Leadership & URISE

July 31, 2017
Jepson School of Leadership Studies faculty showcase critical thinking in programs for URISE students

Anyone who has ever taken a class with Dr. Julian Hayter has heard him say “context matters,” so it’s no surprise that the historian and assistant professor of leadership studies says these words at the very beginning of the tour of Richmond he gave for University of Richmond students in the URISE program.

A pre-first year program offered through the University’s School of Arts & Sciences, URISE is designed “to increase the number of students from groups traditionally underrepresented in science and math disciplines.” The program is coordinated by Dr. Shannon Jones, director of biological instruction, and is now in its fourth year. This year, Hayter and Dr. Jessica Flanigan both participated in URISE programming to introduce students to leadership studies and discuss topics related to critical thinking.

Hayter and the URISE students took a shuttle from the University of Richmond campus to the statue of Robert E. Lee on Monument Avenue, Historic Tredegar, and Lumpkin’s Slave Jail. Along the way, Hayter encouraged students to give their own perspectives, highlighting how their varied hometowns and backgrounds form different viewpoints.

As the students surveyed the figure of Lee on Monument Avenue, Hayter asked, “Should the monument stay or go?” Students shared their views on the issue, which is currently being faced by city leaders across the country.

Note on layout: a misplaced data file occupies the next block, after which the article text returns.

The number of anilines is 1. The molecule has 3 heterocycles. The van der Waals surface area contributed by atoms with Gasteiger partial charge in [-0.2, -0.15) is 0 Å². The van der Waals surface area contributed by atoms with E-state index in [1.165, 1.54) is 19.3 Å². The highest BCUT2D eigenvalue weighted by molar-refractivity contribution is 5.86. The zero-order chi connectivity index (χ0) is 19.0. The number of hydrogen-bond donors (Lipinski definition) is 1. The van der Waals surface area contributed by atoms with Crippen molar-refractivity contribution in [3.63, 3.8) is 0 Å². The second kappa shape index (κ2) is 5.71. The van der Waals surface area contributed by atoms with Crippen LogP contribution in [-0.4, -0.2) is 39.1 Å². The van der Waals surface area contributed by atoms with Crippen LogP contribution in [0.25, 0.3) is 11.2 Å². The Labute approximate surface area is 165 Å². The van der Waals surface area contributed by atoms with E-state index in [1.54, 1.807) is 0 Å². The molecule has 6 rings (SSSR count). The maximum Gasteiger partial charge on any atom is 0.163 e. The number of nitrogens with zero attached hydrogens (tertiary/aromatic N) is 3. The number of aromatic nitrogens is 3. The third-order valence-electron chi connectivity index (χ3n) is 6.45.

Leadership studies does not just mean studying leadership, Hayter explained. Rather, he says, it allows us to “interrogate the issue of human organization.”

At the end of the tour, Hayter took the students to Richmond favorite Bottom’s Up Pizza for dinner.

While Hayter’s tour gave students an introduction to both the city in which they will spend the next four years and leadership studies, Flanigan’s discussion gave students a taste of how leadership studies and STEM fields overlap. She spoke with the URISE students about the intersections of leadership, ethics, and the sciences, including status quo bias and resource allocation.

“The students discussed a thought experiment related to hospital resource allocation during a pandemic, and they weighed the advantages and disadvantages of different allocative principles,” says Flanigan, giving examples of principles such as treating the youngest first and first-come-first-served.

Flanigan, who is assistant professor of leadership studies and philosophy, politics, economics and law, teaches courses such as leadership ethics and ethical decision making in healthcare and serves as a faculty director of the Jepson School’s Science Leadership Scholars program.

“This discussion enabled students to discuss competing principles of justice with reference to a concrete case that leaders in healthcare could face.”